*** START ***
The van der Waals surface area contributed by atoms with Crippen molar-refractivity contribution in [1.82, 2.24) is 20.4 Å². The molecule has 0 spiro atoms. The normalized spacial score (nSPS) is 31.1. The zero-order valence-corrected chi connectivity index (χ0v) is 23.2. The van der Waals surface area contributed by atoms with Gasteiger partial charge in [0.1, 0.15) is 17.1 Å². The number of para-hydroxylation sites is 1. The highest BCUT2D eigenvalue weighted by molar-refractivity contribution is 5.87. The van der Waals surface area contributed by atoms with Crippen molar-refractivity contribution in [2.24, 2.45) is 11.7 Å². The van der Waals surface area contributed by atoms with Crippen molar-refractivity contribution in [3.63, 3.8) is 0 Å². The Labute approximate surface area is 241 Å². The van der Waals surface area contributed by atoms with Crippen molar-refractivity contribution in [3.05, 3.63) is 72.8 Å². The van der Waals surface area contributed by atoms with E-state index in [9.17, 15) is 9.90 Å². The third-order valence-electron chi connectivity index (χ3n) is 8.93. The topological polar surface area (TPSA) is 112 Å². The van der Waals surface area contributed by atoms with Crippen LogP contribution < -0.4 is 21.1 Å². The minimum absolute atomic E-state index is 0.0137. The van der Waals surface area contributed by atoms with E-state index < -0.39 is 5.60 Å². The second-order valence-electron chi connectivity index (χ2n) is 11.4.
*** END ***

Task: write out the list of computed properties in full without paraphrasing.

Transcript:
The van der Waals surface area contributed by atoms with Crippen molar-refractivity contribution in [1.82, 2.24) is 20.4 Å². The molecule has 0 spiro atoms. The normalized spacial score (nSPS) is 31.1. The zero-order valence-corrected chi connectivity index (χ0v) is 23.2. The van der Waals surface area contributed by atoms with Gasteiger partial charge in [0.1, 0.15) is 17.1 Å². The number of para-hydroxylation sites is 1. The highest BCUT2D eigenvalue weighted by molar-refractivity contribution is 5.87. The van der Waals surface area contributed by atoms with Crippen molar-refractivity contribution in [2.24, 2.45) is 11.7 Å². The van der Waals surface area contributed by atoms with Crippen molar-refractivity contribution in [3.63, 3.8) is 0 Å². The Labute approximate surface area is 241 Å². The van der Waals surface area contributed by atoms with Crippen molar-refractivity contribution in [3.05, 3.63) is 72.8 Å². The van der Waals surface area contributed by atoms with E-state index in [9.17, 15) is 9.90 Å². The third-order valence-electron chi connectivity index (χ3n) is 8.93. The topological polar surface area (TPSA) is 112 Å². The van der Waals surface area contributed by atoms with Crippen LogP contribution < -0.4 is 21.1 Å². The minimum absolute atomic E-state index is 0.0137. The van der Waals surface area contributed by atoms with E-state index < -0.39 is 5.60 Å². The second-order valence-electron chi connectivity index (χ2n) is 11.4.